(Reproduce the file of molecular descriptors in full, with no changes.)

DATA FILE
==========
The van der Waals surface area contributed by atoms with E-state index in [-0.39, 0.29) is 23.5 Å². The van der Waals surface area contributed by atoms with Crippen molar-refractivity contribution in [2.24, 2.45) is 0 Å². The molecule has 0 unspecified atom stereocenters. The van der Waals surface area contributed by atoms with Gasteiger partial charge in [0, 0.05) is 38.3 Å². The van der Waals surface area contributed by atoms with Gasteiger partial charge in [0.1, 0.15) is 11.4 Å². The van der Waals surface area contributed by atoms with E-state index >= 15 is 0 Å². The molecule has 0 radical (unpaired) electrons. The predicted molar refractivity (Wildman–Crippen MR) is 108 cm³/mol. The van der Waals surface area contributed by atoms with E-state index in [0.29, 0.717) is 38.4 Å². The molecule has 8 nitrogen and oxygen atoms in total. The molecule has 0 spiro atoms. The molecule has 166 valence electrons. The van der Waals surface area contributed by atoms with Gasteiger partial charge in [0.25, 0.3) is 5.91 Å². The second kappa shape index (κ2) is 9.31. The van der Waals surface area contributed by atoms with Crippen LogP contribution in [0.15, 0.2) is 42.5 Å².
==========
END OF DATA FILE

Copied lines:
The van der Waals surface area contributed by atoms with E-state index in [-0.39, 0.29) is 23.5 Å². The van der Waals surface area contributed by atoms with Crippen molar-refractivity contribution in [2.24, 2.45) is 0 Å². The molecule has 0 unspecified atom stereocenters. The van der Waals surface area contributed by atoms with Gasteiger partial charge in [0, 0.05) is 38.3 Å². The van der Waals surface area contributed by atoms with Gasteiger partial charge in [0.1, 0.15) is 11.4 Å². The van der Waals surface area contributed by atoms with E-state index >= 15 is 0 Å². The molecule has 0 radical (unpaired) electrons. The predicted molar refractivity (Wildman–Crippen MR) is 108 cm³/mol. The van der Waals surface area contributed by atoms with E-state index in [0.29, 0.717) is 38.4 Å². The molecule has 8 nitrogen and oxygen atoms in total. The molecule has 0 spiro atoms. The molecule has 166 valence electrons. The van der Waals surface area contributed by atoms with Gasteiger partial charge in [0.25, 0.3) is 5.91 Å². The second kappa shape index (κ2) is 9.31. The van der Waals surface area contributed by atoms with Crippen LogP contribution in [0.15, 0.2) is 42.5 Å².